South Carolina Electric & Gas is seeking a court order to stop the state from cutting its electricity rates, accusing state legislators of passing an unconstitutional law to make it eat the cost of its failed nuclear project.
The utility filed a lawsuit in federal court on Friday, days before regulators on the S.C. Public Service Commission met to implement a steep rate cut. The Legislature voted last week to have regulators temporarily cut SCE&G’s electricity charges by 15 percent.
SCE&G collects $37 million a month from electricity users for its failed effort to expand the V.C. Summer nuclear power plant north of Columbia. The utility’s unfinished reactors cost the typical household $27 a month. Under the rates approved by the Legislature, they would only pay $5 a month.
The Public Service Commission officially ordered the temporary rate cut on Monday — more than nine years after the regulatory body OK'd the V.C. Summer project with a "generic" construction schedule and an unfinished reactor design. Unless the courts stop the reduction, rates would fall in August.
The temporary rates will only last until the end of the year, when regulators make a final decision on who should pay for the project.
SCE&G is seeking a court order blocking the rate reduction from taking effect, but it isn’t clear when a U.S. district judge could take up the matter. By filing its case in federal court, the utility is bypassing a state Supreme Court whose justices are elected by the Legislature.
The dispute over the temporary rate reduction is worth tens of millions of dollars a month for SCE&G, but the utility says it is also trying to stave off a far bigger penalty, one that could be worth billions.
The new law made it easier for regulators to stick SCE&G with the project’s bill. SCE&G owned just over half of the project, which cost $9 billion in all.
The utility says it’s unfair to cut its rates and change the rules a decade after the project began. It accuses the state of unconstitutionally taking its property and denying it the due process of law.
The utility's attorneys said lawmakers were "singling out and severely punishing SCE&G for its decision to abandon construction." And they suggested it was only because of the "political and media firestorm" that engulfed the company since last summer.
"The General Assembly has elected to change the rules of the game after it has ended," SCE&G's lawyers wrote in their complaint.
For months, SCE&G warned lawmakers that slashing rates, even temporarily, would destroy the company's finances and possibly kill a proposed $14.6 billion takeover by Dominion Energy.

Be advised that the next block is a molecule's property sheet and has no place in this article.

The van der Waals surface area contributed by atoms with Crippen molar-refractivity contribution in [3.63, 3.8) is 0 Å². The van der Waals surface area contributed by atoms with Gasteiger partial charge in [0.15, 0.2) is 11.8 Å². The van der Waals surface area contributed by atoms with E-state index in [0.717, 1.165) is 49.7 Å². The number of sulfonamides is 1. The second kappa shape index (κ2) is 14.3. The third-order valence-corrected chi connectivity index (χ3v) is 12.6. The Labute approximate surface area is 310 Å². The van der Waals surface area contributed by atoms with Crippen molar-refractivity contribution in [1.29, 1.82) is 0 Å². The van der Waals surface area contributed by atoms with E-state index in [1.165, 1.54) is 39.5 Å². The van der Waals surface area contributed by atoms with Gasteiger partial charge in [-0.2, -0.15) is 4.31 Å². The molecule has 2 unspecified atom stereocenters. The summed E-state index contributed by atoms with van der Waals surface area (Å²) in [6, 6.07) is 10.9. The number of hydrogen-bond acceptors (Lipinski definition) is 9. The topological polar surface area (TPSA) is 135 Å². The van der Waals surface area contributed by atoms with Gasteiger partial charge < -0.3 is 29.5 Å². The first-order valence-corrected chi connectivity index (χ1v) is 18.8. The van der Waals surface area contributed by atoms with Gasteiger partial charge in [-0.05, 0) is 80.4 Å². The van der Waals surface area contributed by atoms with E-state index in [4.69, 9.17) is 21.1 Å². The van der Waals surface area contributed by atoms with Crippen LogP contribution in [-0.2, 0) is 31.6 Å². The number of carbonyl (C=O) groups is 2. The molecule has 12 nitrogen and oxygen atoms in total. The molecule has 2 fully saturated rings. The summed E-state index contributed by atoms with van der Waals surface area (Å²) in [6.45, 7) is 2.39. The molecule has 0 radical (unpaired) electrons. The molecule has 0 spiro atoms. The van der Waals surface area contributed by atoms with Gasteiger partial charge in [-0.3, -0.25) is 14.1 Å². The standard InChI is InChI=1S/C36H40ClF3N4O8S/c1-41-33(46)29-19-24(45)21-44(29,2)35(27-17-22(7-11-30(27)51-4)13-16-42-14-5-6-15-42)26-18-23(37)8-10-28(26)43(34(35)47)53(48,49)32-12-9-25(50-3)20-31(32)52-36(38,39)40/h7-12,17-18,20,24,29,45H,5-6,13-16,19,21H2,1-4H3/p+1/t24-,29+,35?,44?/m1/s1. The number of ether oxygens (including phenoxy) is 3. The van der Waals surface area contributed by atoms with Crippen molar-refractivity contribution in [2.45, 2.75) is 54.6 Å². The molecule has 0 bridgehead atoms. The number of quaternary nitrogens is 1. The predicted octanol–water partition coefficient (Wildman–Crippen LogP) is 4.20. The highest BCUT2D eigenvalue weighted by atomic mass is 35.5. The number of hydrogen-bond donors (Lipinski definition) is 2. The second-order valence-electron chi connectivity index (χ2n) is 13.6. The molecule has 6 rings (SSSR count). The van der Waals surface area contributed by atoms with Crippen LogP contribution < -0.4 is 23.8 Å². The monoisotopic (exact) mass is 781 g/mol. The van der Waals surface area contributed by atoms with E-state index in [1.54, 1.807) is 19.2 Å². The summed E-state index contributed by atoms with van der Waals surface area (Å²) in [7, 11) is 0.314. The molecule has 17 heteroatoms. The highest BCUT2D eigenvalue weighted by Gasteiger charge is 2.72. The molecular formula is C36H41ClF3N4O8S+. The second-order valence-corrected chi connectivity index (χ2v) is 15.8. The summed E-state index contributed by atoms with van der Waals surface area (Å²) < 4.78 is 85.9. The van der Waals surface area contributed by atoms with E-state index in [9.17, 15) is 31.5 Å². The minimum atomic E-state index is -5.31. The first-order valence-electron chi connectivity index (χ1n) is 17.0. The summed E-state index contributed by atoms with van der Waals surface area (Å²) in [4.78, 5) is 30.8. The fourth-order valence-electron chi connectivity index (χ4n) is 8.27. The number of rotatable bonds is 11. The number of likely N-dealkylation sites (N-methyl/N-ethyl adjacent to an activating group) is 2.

But last Friday, as SCE&G was filing its lawsuit, Dominion CEO Thomas Farrell met with Gov. Henry McMaster at The Greenbrier resort in West Virginia.
Brian Symmes, the governor's spokesperson, said Monday that Farrell told McMaster during the meeting that his company would not pull their offer for SCANA, SCE&G's parent company, as a result of the temporary rate cut.
The key to SCE&G's argument in federal court is that the V.C. Summer expansion only began after the Legislature passed another law intended to protect the utility's investment. The 2007 Base Load Review Act made it easier for SCE&G to collect on a risky project — an ambitious effort to build America's first new nuclear reactors in three decades.
Regulators approved nine increases to SCE&G's electricity rates under that law. The project eventually accounted for nearly a fifth of ratepayers' monthly bills, and when construction was called off last summer, it set off a wave of public attention and outrage.
Lawmakers said they pushed for a rate cut because they felt SCE&G had misled regulators and papered over mounting issues at V.C. Summer. The Legislature ultimately decided that the utility shouldn't get credit for any rate increases it won after 2010. That's when it began withholding payments from the project's contractors, suggesting that problems were emerging.
But SCE&G accuses the Legislature of succumbing to the public outrage that has overwhelmed the company over the past year.
"Bowing to extreme political pressure, the South Carolina General Assembly now wishes that it had not enacted the (Base Load Review Act) and, through two new laws seeks to punish SCE&G by retroactively eliminating all rate increases since 2010," SCE&G says in its lawsuit.